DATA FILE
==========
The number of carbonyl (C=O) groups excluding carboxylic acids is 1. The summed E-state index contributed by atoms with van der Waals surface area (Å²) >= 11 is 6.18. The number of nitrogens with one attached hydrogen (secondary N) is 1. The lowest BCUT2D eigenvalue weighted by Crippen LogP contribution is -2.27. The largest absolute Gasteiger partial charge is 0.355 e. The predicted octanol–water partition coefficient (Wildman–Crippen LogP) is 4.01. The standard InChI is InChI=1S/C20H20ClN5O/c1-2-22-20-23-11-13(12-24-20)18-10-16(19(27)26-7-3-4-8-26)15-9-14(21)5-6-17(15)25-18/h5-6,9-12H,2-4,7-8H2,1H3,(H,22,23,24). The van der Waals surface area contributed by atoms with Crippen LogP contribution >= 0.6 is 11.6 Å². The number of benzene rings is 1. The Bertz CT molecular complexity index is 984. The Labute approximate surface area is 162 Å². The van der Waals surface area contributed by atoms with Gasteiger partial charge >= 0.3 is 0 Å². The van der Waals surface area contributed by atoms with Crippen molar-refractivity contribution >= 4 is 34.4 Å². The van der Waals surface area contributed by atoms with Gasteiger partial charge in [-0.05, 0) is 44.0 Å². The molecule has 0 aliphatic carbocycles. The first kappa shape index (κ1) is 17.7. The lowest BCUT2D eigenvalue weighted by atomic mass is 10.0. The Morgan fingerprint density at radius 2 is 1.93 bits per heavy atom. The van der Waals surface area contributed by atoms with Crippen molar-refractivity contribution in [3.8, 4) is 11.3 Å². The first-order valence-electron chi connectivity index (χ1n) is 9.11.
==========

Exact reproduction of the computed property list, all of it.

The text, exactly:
The number of carbonyl (C=O) groups excluding carboxylic acids is 1. The summed E-state index contributed by atoms with van der Waals surface area (Å²) >= 11 is 6.18. The number of nitrogens with one attached hydrogen (secondary N) is 1. The lowest BCUT2D eigenvalue weighted by Crippen LogP contribution is -2.27. The largest absolute Gasteiger partial charge is 0.355 e. The predicted octanol–water partition coefficient (Wildman–Crippen LogP) is 4.01. The standard InChI is InChI=1S/C20H20ClN5O/c1-2-22-20-23-11-13(12-24-20)18-10-16(19(27)26-7-3-4-8-26)15-9-14(21)5-6-17(15)25-18/h5-6,9-12H,2-4,7-8H2,1H3,(H,22,23,24). The van der Waals surface area contributed by atoms with Crippen LogP contribution >= 0.6 is 11.6 Å². The number of benzene rings is 1. The Bertz CT molecular complexity index is 984. The Labute approximate surface area is 162 Å². The van der Waals surface area contributed by atoms with Gasteiger partial charge >= 0.3 is 0 Å². The van der Waals surface area contributed by atoms with Crippen molar-refractivity contribution >= 4 is 34.4 Å². The van der Waals surface area contributed by atoms with Gasteiger partial charge in [-0.05, 0) is 44.0 Å². The molecule has 0 aliphatic carbocycles. The first kappa shape index (κ1) is 17.7. The lowest BCUT2D eigenvalue weighted by atomic mass is 10.0. The Morgan fingerprint density at radius 2 is 1.93 bits per heavy atom. The van der Waals surface area contributed by atoms with Crippen molar-refractivity contribution in [3.8, 4) is 11.3 Å². The first-order valence-electron chi connectivity index (χ1n) is 9.11.